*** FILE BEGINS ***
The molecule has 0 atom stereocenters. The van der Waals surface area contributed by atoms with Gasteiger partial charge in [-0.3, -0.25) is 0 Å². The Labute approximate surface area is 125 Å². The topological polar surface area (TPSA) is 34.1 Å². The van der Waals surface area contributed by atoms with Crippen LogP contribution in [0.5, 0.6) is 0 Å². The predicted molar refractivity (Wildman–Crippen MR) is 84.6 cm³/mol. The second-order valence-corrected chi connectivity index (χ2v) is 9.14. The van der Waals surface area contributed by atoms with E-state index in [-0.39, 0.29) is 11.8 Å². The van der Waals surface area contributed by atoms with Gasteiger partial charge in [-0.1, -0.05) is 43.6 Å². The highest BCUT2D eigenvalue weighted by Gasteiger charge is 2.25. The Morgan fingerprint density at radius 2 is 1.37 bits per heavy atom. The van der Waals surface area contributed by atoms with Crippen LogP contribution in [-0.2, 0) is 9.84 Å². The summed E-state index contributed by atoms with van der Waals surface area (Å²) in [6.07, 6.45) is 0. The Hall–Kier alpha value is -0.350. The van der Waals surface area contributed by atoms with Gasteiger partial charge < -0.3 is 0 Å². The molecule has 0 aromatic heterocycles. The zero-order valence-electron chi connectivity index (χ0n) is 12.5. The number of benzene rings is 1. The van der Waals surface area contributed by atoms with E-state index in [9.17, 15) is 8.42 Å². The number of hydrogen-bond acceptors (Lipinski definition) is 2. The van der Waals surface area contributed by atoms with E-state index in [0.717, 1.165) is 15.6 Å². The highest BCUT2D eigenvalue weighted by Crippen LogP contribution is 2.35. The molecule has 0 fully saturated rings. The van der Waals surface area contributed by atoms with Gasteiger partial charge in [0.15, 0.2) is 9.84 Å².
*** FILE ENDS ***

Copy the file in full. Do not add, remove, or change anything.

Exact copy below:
The molecule has 0 atom stereocenters. The van der Waals surface area contributed by atoms with Gasteiger partial charge in [-0.3, -0.25) is 0 Å². The Labute approximate surface area is 125 Å². The topological polar surface area (TPSA) is 34.1 Å². The van der Waals surface area contributed by atoms with Crippen LogP contribution in [0.5, 0.6) is 0 Å². The predicted molar refractivity (Wildman–Crippen MR) is 84.6 cm³/mol. The second-order valence-corrected chi connectivity index (χ2v) is 9.14. The van der Waals surface area contributed by atoms with E-state index in [-0.39, 0.29) is 11.8 Å². The van der Waals surface area contributed by atoms with Gasteiger partial charge in [-0.1, -0.05) is 43.6 Å². The highest BCUT2D eigenvalue weighted by Gasteiger charge is 2.25. The Morgan fingerprint density at radius 2 is 1.37 bits per heavy atom. The van der Waals surface area contributed by atoms with Crippen LogP contribution in [-0.2, 0) is 9.84 Å². The summed E-state index contributed by atoms with van der Waals surface area (Å²) in [6.07, 6.45) is 0. The Hall–Kier alpha value is -0.350. The van der Waals surface area contributed by atoms with Gasteiger partial charge < -0.3 is 0 Å². The molecule has 0 aromatic heterocycles. The zero-order valence-electron chi connectivity index (χ0n) is 12.5. The number of benzene rings is 1. The van der Waals surface area contributed by atoms with E-state index in [9.17, 15) is 8.42 Å². The number of hydrogen-bond acceptors (Lipinski definition) is 2. The van der Waals surface area contributed by atoms with E-state index in [0.717, 1.165) is 15.6 Å². The highest BCUT2D eigenvalue weighted by Crippen LogP contribution is 2.35. The molecule has 0 fully saturated rings. The van der Waals surface area contributed by atoms with Gasteiger partial charge in [0.15, 0.2) is 9.84 Å².